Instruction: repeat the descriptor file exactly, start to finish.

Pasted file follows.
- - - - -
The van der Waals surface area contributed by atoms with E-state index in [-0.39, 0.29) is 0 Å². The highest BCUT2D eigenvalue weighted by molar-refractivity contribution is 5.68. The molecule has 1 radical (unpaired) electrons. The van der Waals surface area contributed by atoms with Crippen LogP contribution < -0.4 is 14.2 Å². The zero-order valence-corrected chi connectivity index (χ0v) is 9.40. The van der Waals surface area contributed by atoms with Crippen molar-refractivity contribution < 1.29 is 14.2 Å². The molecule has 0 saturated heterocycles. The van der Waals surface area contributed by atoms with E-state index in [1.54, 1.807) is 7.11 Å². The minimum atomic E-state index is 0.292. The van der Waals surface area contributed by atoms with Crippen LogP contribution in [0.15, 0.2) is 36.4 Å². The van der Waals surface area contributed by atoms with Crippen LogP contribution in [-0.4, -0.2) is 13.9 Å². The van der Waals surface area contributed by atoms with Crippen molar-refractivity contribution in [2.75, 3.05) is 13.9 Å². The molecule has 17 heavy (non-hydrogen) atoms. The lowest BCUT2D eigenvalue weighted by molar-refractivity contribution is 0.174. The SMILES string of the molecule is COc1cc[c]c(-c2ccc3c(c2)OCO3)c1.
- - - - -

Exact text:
The van der Waals surface area contributed by atoms with E-state index in [-0.39, 0.29) is 0 Å². The highest BCUT2D eigenvalue weighted by molar-refractivity contribution is 5.68. The molecule has 1 radical (unpaired) electrons. The van der Waals surface area contributed by atoms with Crippen LogP contribution < -0.4 is 14.2 Å². The zero-order valence-corrected chi connectivity index (χ0v) is 9.40. The van der Waals surface area contributed by atoms with Crippen molar-refractivity contribution < 1.29 is 14.2 Å². The molecule has 0 saturated heterocycles. The van der Waals surface area contributed by atoms with E-state index in [1.54, 1.807) is 7.11 Å². The minimum atomic E-state index is 0.292. The van der Waals surface area contributed by atoms with Crippen LogP contribution in [0.15, 0.2) is 36.4 Å². The van der Waals surface area contributed by atoms with Crippen LogP contribution in [-0.4, -0.2) is 13.9 Å². The van der Waals surface area contributed by atoms with Crippen molar-refractivity contribution in [2.75, 3.05) is 13.9 Å². The molecule has 17 heavy (non-hydrogen) atoms. The lowest BCUT2D eigenvalue weighted by molar-refractivity contribution is 0.174. The SMILES string of the molecule is COc1cc[c]c(-c2ccc3c(c2)OCO3)c1.